Numero Uno: Pt. 1
Violet knows, in whatever way cows know, that she’s ‘Numero Uno’. The most startling evidence of this came a few months ago when another cow in the then herd of four was killed, by the mobile abattoir butcher, in the paddock by a rifle bullet to the head. He then needed to get to the felled beast reasonably promptly to cut the throat and bleed her out.
He did a quick but inadequate cut and then backed off towards me as I walked rapidly up the hill in his direction. “I’m not so sure about her,” he said. I told him that she often bellowed and pawed the ground like a bull but that she had a good temperament and wouldn’t go for him. (I could have added: “But not always a calm temperament!)
Violet, head bowed, a whisker away from the dead cow, was still roaring and kicking up a mini dust storm with her front hooves. I put on my own display of dominant behaviour: wide stance and arms akimbo to make myself look bigger, accompanied by some reasonably high-pitched and resolute sounds. (Who’s bluffing who here?) Phew! She still sees me as numero uno when I’m out there with the herd.
Once Violet was well out of the way, I held my ground, arms stretched wide, barrier-like, keeping pace with her moves as she went one way then the other in an attempt to get back to the fallen cow. The butcher, meanwhile, got briskly back on the job, and made sure the second cut cleared any clots while the heart was still pumping.
The way Violet can get herself all churned up on the outside says a lot about how churned up on the inside, how emotional, she must get at times. But it doesn’t take her long to calm down either. She stopped acting like a bull once I’d moved her out the way, and soon after that I managed to shunt Violet and the two weaned calves that were in there with her into an adjacent paddock. Half an hour later she’d regained her appetite and was chomping on hay and pasture.
The mobile abattoir operators request that you leave the cattle beast to be slaughtered in the paddock with the rest of the herd. They say it is the best way to prevent the animal getting stressed.
Personally, I get equally concerned about the trauma and long term memory traces that might linger for the rest of the herd after witnessing the slaughter of a herd mate. And cattle, unmoved by the sight and smell of blood from other species, get very worked up when they smell the blood of their own kind.
Was it possible that at some deep, unfathomable level of their being, they from then on would sense my true colours. Not numero uno with the herd’s best interests at heart, but a wolf in cow’s clothing: a predator.
Those concerns to the fore, I always used to separate out the animal at least half an hour before the butcher’s truck was scheduled to turn up. Fed a leaf of hay, by the time the truck arrived the cow or steer would be preoccupied with eating and reasonably settled. The cattle beast to be slaughtered would be placed in a small paddock near the road with easy truck access, and the rest of the herd would be sent to a paddock on the far side of a shelterbelt where they couldn’t see what was going on and sound would be muffled.
That set-up had, in the past, worked just fine. However, the first time that I managed it that way, I was told not to give the cattle beast hay. He needed the animal’s head up, not down eating hay or about to go down to get at more hay. That first time, the butcher, sitting in the driver’s seat of the truck, window down and rifle steadied on the sill, gave a couple of short, high-pitched whistles; the steer’s head came up, and the gaze held steady long enough in the direction of the sound.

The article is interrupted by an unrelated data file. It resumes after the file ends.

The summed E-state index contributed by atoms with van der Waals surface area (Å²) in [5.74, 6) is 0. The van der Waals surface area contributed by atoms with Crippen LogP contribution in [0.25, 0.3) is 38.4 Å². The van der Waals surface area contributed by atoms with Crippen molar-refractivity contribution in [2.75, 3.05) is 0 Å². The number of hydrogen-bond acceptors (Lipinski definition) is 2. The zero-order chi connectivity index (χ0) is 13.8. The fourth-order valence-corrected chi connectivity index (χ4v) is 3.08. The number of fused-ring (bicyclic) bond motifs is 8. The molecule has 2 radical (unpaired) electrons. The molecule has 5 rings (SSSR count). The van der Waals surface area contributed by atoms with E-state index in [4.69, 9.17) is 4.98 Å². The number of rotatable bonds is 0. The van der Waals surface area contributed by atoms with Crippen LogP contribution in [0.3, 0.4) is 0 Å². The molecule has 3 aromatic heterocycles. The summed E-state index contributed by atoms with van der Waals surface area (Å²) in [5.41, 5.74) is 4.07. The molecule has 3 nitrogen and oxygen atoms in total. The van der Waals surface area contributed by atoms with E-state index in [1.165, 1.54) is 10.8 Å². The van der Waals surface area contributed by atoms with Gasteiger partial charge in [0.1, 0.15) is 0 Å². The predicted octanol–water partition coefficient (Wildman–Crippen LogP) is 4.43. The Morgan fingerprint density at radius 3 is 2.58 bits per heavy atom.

I managed it that way, minus the hay, on three more consecutive occasions, before I decided to adopt the ‘in with the herd’ approach. You could say it was decided for me the first time it happened that way.
I walked down to the herd three quarters of an hour before the butcher said he’d be arriving, so that I could separate out the steer and have him settled by himself before the mobile abattoir turned up. But as I went into the paddock, I saw and heard the truck coming down our road. A roadside paddock, the driver pulling in near the gate.
Different company, different guy – he wanted it to happen right there. Hard to disagree under the circumstances. They’d all come down to the gate, typical cattle curious. Access couldn’t have been better – flat and right next to our very quiet rural road. And there’d be nothing low stress now about getting the steer away from his herd mates. I acquiesced.
They were all by the gate when he shot the steer. Violet, in particular, was quite stressed out, jerkily moving in close and giving a few low moans, but nothing like the performance she put on this last time. And moving them to an adjacent paddock wasn’t a problem.
There’s minimal stress for the animal being slaughtered, and carried out either in the midst of the herd or isolated from them, I’ve not noticed any perceivable difference, done one way or the other, in cattle behaviour towards me.
At some fundamental level, I think I used to kid myself that I wasn’t a predator; and no wonder in an age when most of us are at such a remove from where our food actually comes from. Now there’s no more fooling myself, or believing that I might just be able to fool them. I have shown, and continue to show, my predator’s face to my domesticated prey animals.
Numero uno, the human at the top of the food chain, is a predator. I can live with that.
That’s all on modern-day homesteading at Little Owl Gully for this week. Next Monday will be a much more light-hearted look at Violet’s endearing and not so endearing antics: Numero Uno: Pt. 2
Thanks for your company. Bye for now.